Friday, October 29, 2010

Roger Zelazny Book Review: And Call Me Conrad/This Immortal Bonus Material

Is Conrad the Great God Pan?

 I was going to bundle this in with the second part of the Call Me Conrad review, but I decided to give it its own post in hopes of sparking some debate.

No less an authority than Roger Zelazny himself has said,  “I wanted to leave it open to several interpretations…either Conrad is a mutant or he is the Great God Pan. The book may be read either way.” If this had come from anyone else but Zelazny, I would have discounted it immediately and said it was just scattered metaphor. I mean, it's not like Pan was renowned for smashing robots apart. I never really thought about why Conrad is as he is, but when I read it this time, I was looking for the Pan connection.

So what evidence is there?

I'll leave Conrad's strength and odd appearance and pseudotelepathic wish-fulfillment out of the equation, because they don't support one interpretation over the other.

There's the exchange with Diane.

"I thought all the gods had left the Earth."

"No, they didn't. Just because most of them resemble us doesn't mean they act the same way. When man left he didn't offer to take them along, and gods have some pride, too. But then, maybe they had to stay, anyhow—that thing called ananke, death-destiny. Nobody prevails against it."

So we seem to have evidence of the presence of other surviving gods, and as Faust tells us (as he tells Ananke, actually, in a rather amusing coincidence) "If one imaginary thing exists, then all imaginary things must exist."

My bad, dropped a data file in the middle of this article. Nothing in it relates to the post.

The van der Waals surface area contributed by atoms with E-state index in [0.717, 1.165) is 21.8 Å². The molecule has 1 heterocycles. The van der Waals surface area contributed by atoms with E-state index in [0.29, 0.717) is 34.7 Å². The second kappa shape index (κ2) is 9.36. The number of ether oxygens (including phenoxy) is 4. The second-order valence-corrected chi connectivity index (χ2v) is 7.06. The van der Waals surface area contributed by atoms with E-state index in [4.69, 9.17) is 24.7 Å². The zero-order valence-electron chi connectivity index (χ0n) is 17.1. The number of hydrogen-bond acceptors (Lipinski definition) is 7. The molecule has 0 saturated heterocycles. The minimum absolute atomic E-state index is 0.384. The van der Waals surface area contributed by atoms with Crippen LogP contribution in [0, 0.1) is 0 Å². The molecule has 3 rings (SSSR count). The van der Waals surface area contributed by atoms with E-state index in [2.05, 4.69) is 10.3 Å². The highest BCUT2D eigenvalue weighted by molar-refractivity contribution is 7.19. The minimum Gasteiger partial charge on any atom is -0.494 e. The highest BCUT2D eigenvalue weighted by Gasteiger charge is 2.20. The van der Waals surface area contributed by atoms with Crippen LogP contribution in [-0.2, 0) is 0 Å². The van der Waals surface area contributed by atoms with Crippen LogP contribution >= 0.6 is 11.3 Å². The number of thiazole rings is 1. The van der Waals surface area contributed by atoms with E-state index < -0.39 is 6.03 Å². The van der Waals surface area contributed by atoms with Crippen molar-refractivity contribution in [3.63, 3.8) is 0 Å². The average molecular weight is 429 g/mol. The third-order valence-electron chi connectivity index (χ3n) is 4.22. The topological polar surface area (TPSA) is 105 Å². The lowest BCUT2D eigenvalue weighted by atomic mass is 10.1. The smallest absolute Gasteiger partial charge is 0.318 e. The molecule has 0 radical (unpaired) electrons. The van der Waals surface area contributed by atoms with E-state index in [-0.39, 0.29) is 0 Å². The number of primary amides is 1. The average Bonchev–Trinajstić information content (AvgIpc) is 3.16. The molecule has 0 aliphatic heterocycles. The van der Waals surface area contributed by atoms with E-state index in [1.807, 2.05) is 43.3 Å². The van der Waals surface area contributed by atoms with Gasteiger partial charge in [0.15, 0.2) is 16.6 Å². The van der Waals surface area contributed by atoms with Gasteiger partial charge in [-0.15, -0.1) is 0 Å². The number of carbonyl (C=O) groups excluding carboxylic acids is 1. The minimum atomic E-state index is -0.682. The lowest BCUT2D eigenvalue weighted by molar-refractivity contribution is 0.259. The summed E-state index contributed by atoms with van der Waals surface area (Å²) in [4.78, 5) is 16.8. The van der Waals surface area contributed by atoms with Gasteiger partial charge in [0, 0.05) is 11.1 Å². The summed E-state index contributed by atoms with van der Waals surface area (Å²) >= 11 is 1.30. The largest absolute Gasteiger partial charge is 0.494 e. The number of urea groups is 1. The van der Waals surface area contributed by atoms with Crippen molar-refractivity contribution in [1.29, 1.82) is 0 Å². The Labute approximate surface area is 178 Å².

But did they really exist, or was Hasan simply transported by the smoke of blossoms of the strige-fleur?

There's the bit with the fauns, where Conrad mesmerizes them with the Pan pipes and one later arrives to deliver him from captivity in the Hot Place.

Myshtigo writes him a message that says

I commend the Earth into the hands of the kallikanzaros. According to legend, this would be a grave mistake. However, I am willing to gamble that you are even a kallikanzaros under false pretenses. You destroy only what you mean to rebuild. Probably you are Great Pan, who only pretended to die.

Even reading it now, in light of the ambiguities, Myshtigo's comment strikes me as something that was not meant to be taken literally. He could have said "You are Alexander the Great returned to life", and I would have taken it to mean that he is someone who embodies Alexander's traits, not someone who is actually Alexander reborn.

Conrad does give it some weight, however, so there may be something there.


Machines don't talk that way, do they?

I hope not, anyhow…

Conrad claims that his parents left him exposed on the hillside when he was a baby, as was the custom as the time,  and when they went to retrieve him, he says "Their baby had been a satyr, they said, and they figured that perhaps some Hot creature had had a sort of human child and had abandoned it in the same way we do them—making a swap, actually."